Views expressed in opinion columns are the author’s own.

We are all familiar with the phrase “no taxation without representation.” I always thought taxes were something I would worry about later in life, as taxes seemed to be a problem for working people and homeowners. While I believed that as a student I would not have to face these issues, I was unfortunately misguided.

The College Park City Council discussed the creation of a special taxing district within the city on Oct. 6. This district would be taxed at a higher rate than other districts in College Park, which would then go toward greater police presence in the area to build a safer community. 

The proposal arrived before Prince George’s County’s Oct. 11 decision to extend the youth curfew following the recent spike in crime within the county. While crime rates have slowly decreased in the first month following the curfew, a fear of violence and crime still exists within the county, and needs to be addressed. 

While it is beneficial that College Park is making greater steps toward building safer communities within the city, this burden should not be paid by University of Maryland students. With the creation of such a taxing district, the cost of living for off-campus students could greatly increase in coming years.

Much of the area earmarked for higher taxes in the proposed district hosts popular student apartment complexes, such as The View, The Varsity and Tempo.

Already, off-campus College Park apartment rates are creating a housing crisis among students and residents who cannot afford the already expensive rates. Increasing taxes in these areas may translate to higher rental prices and costs that can drive students out of their apartments.

More importantly, a larger question about policing arises: Can a greater police presence actually be effective in lowering crime? Although policing is occasionally effective at lowering crime rates and reducing violence, it is not as effective as other methods geared toward young people such as drug treatment programs or mental health crisis responders, according to The New York Times

Creating a special tax district in College Park will do more harm than good for the students who live within its borders. Students and community members should not be forced to choose between affordable housing or safer streets — both are crucial to a safe university education.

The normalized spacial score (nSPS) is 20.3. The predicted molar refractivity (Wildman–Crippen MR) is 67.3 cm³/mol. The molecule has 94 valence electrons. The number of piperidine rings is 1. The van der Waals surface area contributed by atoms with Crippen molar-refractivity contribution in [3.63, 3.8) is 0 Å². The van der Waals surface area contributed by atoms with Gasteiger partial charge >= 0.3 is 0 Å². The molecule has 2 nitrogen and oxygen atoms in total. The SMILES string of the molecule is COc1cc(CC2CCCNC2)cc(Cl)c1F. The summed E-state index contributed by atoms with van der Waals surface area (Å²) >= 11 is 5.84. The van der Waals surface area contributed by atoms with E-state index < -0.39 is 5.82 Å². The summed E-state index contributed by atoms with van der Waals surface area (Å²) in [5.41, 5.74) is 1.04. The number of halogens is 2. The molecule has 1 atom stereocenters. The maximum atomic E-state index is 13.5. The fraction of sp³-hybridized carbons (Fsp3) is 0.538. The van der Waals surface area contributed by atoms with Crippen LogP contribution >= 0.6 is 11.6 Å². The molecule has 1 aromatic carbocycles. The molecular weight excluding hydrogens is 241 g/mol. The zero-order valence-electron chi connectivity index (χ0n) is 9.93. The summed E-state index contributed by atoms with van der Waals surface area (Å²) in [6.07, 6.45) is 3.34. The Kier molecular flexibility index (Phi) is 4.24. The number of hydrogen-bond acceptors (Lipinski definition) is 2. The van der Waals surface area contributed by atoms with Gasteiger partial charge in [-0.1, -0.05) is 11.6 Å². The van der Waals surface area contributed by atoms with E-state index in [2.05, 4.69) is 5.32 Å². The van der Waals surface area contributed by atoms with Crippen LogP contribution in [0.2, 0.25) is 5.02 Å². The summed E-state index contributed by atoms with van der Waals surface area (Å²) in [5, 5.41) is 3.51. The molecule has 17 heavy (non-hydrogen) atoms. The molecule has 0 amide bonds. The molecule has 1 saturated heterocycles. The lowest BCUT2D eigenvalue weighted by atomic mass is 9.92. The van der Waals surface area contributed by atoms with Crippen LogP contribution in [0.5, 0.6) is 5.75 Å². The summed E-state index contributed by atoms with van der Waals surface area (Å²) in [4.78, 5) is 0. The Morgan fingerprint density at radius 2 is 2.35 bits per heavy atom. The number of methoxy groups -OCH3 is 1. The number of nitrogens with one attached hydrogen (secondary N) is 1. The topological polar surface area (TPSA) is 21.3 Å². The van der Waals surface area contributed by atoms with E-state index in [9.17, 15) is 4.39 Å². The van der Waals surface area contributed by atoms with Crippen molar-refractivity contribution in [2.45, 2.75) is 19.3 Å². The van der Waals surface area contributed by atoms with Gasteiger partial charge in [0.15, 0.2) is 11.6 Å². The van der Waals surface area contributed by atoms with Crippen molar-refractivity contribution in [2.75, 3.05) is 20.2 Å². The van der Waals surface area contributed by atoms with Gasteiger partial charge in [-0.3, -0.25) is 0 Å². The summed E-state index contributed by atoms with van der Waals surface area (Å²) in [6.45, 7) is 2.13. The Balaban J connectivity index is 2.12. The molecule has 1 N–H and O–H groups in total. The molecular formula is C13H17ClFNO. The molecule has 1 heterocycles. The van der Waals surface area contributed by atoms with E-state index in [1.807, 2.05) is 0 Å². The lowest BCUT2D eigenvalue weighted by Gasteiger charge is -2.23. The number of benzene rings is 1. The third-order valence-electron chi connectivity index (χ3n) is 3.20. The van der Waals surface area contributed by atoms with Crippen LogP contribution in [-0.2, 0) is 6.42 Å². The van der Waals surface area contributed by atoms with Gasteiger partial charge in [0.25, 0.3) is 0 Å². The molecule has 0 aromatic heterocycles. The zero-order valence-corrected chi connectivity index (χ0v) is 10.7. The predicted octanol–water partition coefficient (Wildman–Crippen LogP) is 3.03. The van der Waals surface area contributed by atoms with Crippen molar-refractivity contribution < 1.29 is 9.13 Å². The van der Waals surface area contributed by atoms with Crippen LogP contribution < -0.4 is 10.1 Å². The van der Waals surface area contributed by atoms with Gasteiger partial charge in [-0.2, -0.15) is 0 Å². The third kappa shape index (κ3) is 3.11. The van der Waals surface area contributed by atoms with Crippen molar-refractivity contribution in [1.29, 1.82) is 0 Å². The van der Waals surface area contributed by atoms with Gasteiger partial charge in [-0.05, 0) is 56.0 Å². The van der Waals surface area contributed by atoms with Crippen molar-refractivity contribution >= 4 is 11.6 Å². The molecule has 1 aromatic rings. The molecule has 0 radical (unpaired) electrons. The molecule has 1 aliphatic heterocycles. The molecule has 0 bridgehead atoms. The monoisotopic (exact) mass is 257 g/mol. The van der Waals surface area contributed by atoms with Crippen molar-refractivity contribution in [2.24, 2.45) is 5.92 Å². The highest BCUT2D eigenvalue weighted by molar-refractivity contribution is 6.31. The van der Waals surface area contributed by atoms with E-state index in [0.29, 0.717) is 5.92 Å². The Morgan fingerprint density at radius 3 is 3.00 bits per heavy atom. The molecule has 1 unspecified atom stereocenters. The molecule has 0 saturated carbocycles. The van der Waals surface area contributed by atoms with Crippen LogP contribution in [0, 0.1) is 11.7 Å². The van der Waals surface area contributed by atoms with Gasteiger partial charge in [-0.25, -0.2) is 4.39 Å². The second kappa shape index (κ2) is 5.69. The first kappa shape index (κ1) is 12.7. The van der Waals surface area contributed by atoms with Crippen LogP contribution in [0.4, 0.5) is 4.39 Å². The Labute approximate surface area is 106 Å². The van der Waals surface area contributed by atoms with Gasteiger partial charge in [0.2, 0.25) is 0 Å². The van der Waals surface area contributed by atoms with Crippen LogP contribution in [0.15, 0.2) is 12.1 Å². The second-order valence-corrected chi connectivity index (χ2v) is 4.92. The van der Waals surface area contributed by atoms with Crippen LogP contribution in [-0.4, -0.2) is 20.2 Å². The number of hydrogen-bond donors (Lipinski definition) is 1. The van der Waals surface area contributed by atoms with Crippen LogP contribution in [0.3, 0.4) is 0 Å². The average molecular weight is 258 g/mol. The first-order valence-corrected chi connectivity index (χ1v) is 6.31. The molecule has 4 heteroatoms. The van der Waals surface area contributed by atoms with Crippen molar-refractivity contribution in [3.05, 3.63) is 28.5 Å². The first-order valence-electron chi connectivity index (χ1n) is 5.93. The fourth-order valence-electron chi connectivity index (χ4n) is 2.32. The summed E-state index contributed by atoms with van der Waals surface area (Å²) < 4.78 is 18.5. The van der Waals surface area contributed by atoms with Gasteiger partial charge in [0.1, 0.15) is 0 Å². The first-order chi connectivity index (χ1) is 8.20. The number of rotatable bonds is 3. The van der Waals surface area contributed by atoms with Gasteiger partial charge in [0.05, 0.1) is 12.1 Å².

Instead of taxing students to build a greater police presence in the district, College Park should look into alternative methods to reduce violence and crime while keeping costs low for students.

To decrease crime rates and make communities safer, the College Park City Council should look into community-based violence intervention programs. These programs have been proven to reduce rates of crime within communities. 

One violence intervention program implemented in Baltimore, Cure Violence Global, seeks to help communities implement violence prevention programs centered around community members trained as community health workers to help mediate high-risk situations, as well as deconstruct old community norms around the use of violence. 

Like many similar programs, Cure Violence Global has proven itself to be effective at reducing violence and crime in cities. Implementing similar community driven programs in College Park may provide a more holistic approach toward reducing violence. 

Regarding building a College Park community violence intervention program, the university could oversee the development and progress of the program. However, the university has already implemented various community-centered violence intervention programs.

Moreover, to fund these programs, instead of relying on student housing, College Park should look toward taxing the business district or developing seasonal taxes for when students are not around. This would allow the city to generate the funds it needs without directly forcing students to be a part of it.

Recent events in the county have raised increasing concerns over safety and possible resolution to the growth in violence and crime rates, but community members and students should not have to give up their feelings of safety within the College Park community to keep housing rent prices down. 

As college students, we have our whole lives ahead of us to worry about taxes. We shouldn’t be forced out of our apartments to fund initiatives with police forces that may not prove effective in the long run. Instead of an elitist tax district, College Park needs more community-based violence intervention programs. 

Dalia Mustafa is a sophomore economics and government and politics major. She can be reached at